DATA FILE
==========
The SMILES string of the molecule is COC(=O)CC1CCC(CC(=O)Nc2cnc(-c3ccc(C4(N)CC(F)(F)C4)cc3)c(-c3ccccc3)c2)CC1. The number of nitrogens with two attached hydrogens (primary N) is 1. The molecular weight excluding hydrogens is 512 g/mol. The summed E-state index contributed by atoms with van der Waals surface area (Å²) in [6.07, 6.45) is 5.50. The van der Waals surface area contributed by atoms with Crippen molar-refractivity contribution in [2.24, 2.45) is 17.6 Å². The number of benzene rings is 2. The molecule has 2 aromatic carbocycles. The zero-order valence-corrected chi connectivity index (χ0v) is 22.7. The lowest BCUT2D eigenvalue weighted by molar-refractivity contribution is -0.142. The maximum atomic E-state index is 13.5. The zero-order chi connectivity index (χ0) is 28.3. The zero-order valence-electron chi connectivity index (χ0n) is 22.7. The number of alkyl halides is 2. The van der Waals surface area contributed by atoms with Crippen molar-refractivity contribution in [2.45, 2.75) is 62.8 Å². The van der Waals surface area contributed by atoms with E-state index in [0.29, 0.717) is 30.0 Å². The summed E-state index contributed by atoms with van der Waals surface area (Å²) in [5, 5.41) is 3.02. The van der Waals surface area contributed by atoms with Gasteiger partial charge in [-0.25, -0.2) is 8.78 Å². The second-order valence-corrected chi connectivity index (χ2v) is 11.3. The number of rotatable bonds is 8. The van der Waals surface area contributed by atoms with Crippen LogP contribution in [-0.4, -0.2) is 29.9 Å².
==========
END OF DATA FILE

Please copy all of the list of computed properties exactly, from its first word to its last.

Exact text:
The SMILES string of the molecule is COC(=O)CC1CCC(CC(=O)Nc2cnc(-c3ccc(C4(N)CC(F)(F)C4)cc3)c(-c3ccccc3)c2)CC1. The number of nitrogens with two attached hydrogens (primary N) is 1. The molecular weight excluding hydrogens is 512 g/mol. The summed E-state index contributed by atoms with van der Waals surface area (Å²) in [6.07, 6.45) is 5.50. The van der Waals surface area contributed by atoms with Crippen molar-refractivity contribution in [2.24, 2.45) is 17.6 Å². The number of benzene rings is 2. The molecule has 2 aromatic carbocycles. The zero-order valence-corrected chi connectivity index (χ0v) is 22.7. The lowest BCUT2D eigenvalue weighted by molar-refractivity contribution is -0.142. The maximum atomic E-state index is 13.5. The zero-order chi connectivity index (χ0) is 28.3. The zero-order valence-electron chi connectivity index (χ0n) is 22.7. The number of alkyl halides is 2. The van der Waals surface area contributed by atoms with Crippen molar-refractivity contribution in [2.45, 2.75) is 62.8 Å². The van der Waals surface area contributed by atoms with E-state index in [0.29, 0.717) is 30.0 Å². The summed E-state index contributed by atoms with van der Waals surface area (Å²) in [5, 5.41) is 3.02. The van der Waals surface area contributed by atoms with Gasteiger partial charge in [-0.25, -0.2) is 8.78 Å². The second-order valence-corrected chi connectivity index (χ2v) is 11.3. The number of rotatable bonds is 8. The van der Waals surface area contributed by atoms with Crippen LogP contribution in [-0.4, -0.2) is 29.9 Å².